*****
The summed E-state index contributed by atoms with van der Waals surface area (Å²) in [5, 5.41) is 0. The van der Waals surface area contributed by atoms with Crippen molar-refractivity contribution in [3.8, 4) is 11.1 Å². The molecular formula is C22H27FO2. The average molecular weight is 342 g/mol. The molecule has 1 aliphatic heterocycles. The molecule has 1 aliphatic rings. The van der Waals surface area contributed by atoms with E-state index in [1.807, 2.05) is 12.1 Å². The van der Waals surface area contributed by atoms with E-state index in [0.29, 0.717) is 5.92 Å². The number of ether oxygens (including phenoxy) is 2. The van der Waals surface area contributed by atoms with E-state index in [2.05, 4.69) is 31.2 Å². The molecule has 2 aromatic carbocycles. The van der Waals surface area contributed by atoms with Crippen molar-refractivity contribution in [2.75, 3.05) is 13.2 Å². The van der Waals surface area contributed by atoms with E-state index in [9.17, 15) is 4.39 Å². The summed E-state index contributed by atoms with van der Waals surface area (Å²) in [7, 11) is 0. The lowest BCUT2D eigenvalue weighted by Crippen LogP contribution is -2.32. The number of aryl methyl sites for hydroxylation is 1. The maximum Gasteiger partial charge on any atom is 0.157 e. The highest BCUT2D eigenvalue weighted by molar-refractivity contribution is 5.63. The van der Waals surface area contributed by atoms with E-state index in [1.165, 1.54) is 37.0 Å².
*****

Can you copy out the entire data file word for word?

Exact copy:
The summed E-state index contributed by atoms with van der Waals surface area (Å²) in [5, 5.41) is 0. The van der Waals surface area contributed by atoms with Crippen molar-refractivity contribution in [3.8, 4) is 11.1 Å². The molecular formula is C22H27FO2. The average molecular weight is 342 g/mol. The molecule has 1 aliphatic heterocycles. The molecule has 1 aliphatic rings. The van der Waals surface area contributed by atoms with E-state index in [1.807, 2.05) is 12.1 Å². The van der Waals surface area contributed by atoms with E-state index in [0.29, 0.717) is 5.92 Å². The number of ether oxygens (including phenoxy) is 2. The van der Waals surface area contributed by atoms with E-state index in [2.05, 4.69) is 31.2 Å². The molecule has 2 aromatic carbocycles. The van der Waals surface area contributed by atoms with Crippen molar-refractivity contribution in [2.75, 3.05) is 13.2 Å². The van der Waals surface area contributed by atoms with E-state index in [9.17, 15) is 4.39 Å². The summed E-state index contributed by atoms with van der Waals surface area (Å²) in [7, 11) is 0. The lowest BCUT2D eigenvalue weighted by Crippen LogP contribution is -2.32. The number of aryl methyl sites for hydroxylation is 1. The maximum Gasteiger partial charge on any atom is 0.157 e. The highest BCUT2D eigenvalue weighted by molar-refractivity contribution is 5.63. The van der Waals surface area contributed by atoms with E-state index in [1.165, 1.54) is 37.0 Å².